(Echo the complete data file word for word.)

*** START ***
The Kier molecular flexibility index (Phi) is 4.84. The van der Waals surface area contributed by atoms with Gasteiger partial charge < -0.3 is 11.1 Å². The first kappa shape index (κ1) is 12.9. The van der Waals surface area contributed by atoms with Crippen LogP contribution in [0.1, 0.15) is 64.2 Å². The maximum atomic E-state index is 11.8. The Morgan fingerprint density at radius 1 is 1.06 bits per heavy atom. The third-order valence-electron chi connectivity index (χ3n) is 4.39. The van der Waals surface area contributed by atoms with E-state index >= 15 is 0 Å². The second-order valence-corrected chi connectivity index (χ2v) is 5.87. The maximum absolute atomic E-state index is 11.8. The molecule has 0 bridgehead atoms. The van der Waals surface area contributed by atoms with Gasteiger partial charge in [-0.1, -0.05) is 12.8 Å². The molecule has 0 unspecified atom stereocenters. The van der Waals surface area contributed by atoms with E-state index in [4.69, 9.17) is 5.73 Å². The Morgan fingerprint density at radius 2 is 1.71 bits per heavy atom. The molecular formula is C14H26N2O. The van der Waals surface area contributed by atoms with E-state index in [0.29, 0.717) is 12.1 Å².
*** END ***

The Kier molecular flexibility index (Phi) is 4.84. The van der Waals surface area contributed by atoms with Gasteiger partial charge < -0.3 is 11.1 Å². The first kappa shape index (κ1) is 12.9. The van der Waals surface area contributed by atoms with Crippen LogP contribution in [0.1, 0.15) is 64.2 Å². The maximum atomic E-state index is 11.8. The Morgan fingerprint density at radius 1 is 1.06 bits per heavy atom. The third-order valence-electron chi connectivity index (χ3n) is 4.39. The van der Waals surface area contributed by atoms with E-state index >= 15 is 0 Å². The second-order valence-corrected chi connectivity index (χ2v) is 5.87. The maximum absolute atomic E-state index is 11.8. The molecule has 0 bridgehead atoms. The van der Waals surface area contributed by atoms with Gasteiger partial charge in [-0.1, -0.05) is 12.8 Å². The molecule has 0 unspecified atom stereocenters. The van der Waals surface area contributed by atoms with E-state index in [4.69, 9.17) is 5.73 Å². The Morgan fingerprint density at radius 2 is 1.71 bits per heavy atom. The molecular formula is C14H26N2O. The van der Waals surface area contributed by atoms with E-state index in [0.29, 0.717) is 12.1 Å².